Summary: The ghost woman is crying and crying for her children.
Some people say she cries along the river, while others think they’ve heard her in the desert, or down an alley right
near their house. But almost everyone agrees that La Llorona is not a lady you want to meet late at night, when you’re
out past your bedtime.
Type: Realistic - because it could have happened.
Characters: The main character is Maria, who eventually is called La Llorona,
the weeping woman. She is very arrogant and proud, even though she was of a lower class. Her personality continues
even as an adult. She finally marries someone that she thinks is good enough for her, and he is wealthy.
Setting: The only reference to when this story occured was when the author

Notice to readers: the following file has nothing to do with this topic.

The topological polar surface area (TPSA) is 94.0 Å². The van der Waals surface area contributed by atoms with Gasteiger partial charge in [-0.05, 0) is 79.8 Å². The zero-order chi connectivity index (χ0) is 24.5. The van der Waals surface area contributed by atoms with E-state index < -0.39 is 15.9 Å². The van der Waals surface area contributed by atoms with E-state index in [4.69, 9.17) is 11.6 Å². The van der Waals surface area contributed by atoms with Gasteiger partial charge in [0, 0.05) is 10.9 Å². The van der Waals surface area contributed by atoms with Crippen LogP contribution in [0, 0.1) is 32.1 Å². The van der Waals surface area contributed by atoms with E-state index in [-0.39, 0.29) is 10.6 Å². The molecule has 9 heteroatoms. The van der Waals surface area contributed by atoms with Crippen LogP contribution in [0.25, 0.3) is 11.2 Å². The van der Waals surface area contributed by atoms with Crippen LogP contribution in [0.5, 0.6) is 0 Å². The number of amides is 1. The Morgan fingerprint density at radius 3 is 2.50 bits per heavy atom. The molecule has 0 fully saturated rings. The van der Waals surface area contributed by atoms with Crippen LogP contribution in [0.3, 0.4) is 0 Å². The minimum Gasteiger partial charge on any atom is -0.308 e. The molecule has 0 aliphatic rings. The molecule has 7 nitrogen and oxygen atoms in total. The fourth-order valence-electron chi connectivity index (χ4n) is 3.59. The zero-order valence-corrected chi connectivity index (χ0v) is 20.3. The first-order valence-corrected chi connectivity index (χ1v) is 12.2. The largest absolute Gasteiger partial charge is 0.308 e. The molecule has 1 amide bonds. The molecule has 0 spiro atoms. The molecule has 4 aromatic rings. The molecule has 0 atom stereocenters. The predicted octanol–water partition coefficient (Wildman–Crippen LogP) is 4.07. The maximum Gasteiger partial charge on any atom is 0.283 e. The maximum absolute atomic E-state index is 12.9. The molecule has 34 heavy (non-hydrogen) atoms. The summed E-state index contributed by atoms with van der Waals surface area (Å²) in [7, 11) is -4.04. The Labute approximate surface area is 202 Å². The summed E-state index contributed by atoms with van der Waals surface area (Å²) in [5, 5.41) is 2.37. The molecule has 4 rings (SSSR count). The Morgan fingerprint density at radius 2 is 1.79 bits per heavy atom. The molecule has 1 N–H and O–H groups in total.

states, "This is a story that the old ones have been telling to children for hundreds of years" (Hayes p.1). It never
states where it occurs, just in a small village.
Plot: This is one of the most well-known hispanic folktales. A woman
who knew she was beautiful married a wealthy rancher who did not pay her any attention, only their children. One day
he shows up with another woman and in a rage, Maria throws her children into the river where they drowned. She realized
her mistake and ran up and down the river bank looking for them. She died on the river bank and from then on in the
evenings, the villagers say they hear and see a woman all dressed in white crying "Where are my children?" (Hayes no page
Theme: Such a strong emotion like grief never truly leaves a person even after
death; or the death of a child could be the emotional death of the mother.
Rating: 4 out of 5
I really enjoyed the story because it was so heart wrenching! The love from a mother for her children never dies,
even in the after-life! The illustrations were very touching and full of emotion. The expressions on the character's
face make the story come more alive.